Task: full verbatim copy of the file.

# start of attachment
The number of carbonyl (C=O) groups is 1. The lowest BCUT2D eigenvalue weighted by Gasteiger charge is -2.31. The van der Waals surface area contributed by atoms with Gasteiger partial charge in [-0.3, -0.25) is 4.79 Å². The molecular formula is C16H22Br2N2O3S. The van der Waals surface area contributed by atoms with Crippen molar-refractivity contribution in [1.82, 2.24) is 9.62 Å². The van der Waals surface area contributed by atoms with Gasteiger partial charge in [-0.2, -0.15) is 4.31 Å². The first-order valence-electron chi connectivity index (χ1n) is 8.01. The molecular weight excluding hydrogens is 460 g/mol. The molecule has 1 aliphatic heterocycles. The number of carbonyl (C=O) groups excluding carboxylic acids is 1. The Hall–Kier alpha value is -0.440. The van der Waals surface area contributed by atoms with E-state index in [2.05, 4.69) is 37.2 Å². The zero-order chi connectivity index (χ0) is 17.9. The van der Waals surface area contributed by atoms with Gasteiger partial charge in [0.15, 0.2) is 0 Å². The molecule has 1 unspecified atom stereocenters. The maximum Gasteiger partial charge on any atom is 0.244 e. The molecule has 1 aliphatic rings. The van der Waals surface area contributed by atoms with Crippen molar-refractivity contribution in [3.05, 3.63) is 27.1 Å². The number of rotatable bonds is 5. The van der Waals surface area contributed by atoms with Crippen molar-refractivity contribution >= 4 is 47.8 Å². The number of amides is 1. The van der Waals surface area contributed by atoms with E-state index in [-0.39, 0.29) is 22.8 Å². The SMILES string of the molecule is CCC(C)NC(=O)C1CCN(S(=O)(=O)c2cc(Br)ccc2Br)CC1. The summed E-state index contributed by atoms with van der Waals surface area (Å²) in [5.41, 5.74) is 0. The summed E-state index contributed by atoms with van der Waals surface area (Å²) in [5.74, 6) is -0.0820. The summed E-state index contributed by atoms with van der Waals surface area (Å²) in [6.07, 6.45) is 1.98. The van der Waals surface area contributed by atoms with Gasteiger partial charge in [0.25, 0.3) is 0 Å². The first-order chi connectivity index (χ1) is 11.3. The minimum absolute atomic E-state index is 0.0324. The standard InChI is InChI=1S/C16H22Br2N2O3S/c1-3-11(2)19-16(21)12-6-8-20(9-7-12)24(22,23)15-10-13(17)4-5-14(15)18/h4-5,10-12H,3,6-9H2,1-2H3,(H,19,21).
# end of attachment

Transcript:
The number of carbonyl (C=O) groups is 1. The lowest BCUT2D eigenvalue weighted by Gasteiger charge is -2.31. The van der Waals surface area contributed by atoms with Gasteiger partial charge in [-0.3, -0.25) is 4.79 Å². The molecular formula is C16H22Br2N2O3S. The van der Waals surface area contributed by atoms with Crippen molar-refractivity contribution in [1.82, 2.24) is 9.62 Å². The van der Waals surface area contributed by atoms with Gasteiger partial charge in [-0.2, -0.15) is 4.31 Å². The first-order valence-electron chi connectivity index (χ1n) is 8.01. The molecular weight excluding hydrogens is 460 g/mol. The molecule has 1 aliphatic heterocycles. The number of carbonyl (C=O) groups excluding carboxylic acids is 1. The Hall–Kier alpha value is -0.440. The van der Waals surface area contributed by atoms with E-state index in [2.05, 4.69) is 37.2 Å². The zero-order chi connectivity index (χ0) is 17.9. The van der Waals surface area contributed by atoms with Gasteiger partial charge in [0.15, 0.2) is 0 Å². The molecule has 1 unspecified atom stereocenters. The maximum Gasteiger partial charge on any atom is 0.244 e. The molecule has 1 aliphatic rings. The van der Waals surface area contributed by atoms with Crippen molar-refractivity contribution in [3.05, 3.63) is 27.1 Å². The number of rotatable bonds is 5. The van der Waals surface area contributed by atoms with Crippen molar-refractivity contribution >= 4 is 47.8 Å². The number of amides is 1. The van der Waals surface area contributed by atoms with E-state index in [-0.39, 0.29) is 22.8 Å². The SMILES string of the molecule is CCC(C)NC(=O)C1CCN(S(=O)(=O)c2cc(Br)ccc2Br)CC1. The summed E-state index contributed by atoms with van der Waals surface area (Å²) in [5.41, 5.74) is 0. The summed E-state index contributed by atoms with van der Waals surface area (Å²) in [5.74, 6) is -0.0820. The summed E-state index contributed by atoms with van der Waals surface area (Å²) in [6.07, 6.45) is 1.98. The van der Waals surface area contributed by atoms with Gasteiger partial charge in [0.25, 0.3) is 0 Å². The first-order chi connectivity index (χ1) is 11.3. The minimum absolute atomic E-state index is 0.0324. The standard InChI is InChI=1S/C16H22Br2N2O3S/c1-3-11(2)19-16(21)12-6-8-20(9-7-12)24(22,23)15-10-13(17)4-5-14(15)18/h4-5,10-12H,3,6-9H2,1-2H3,(H,19,21).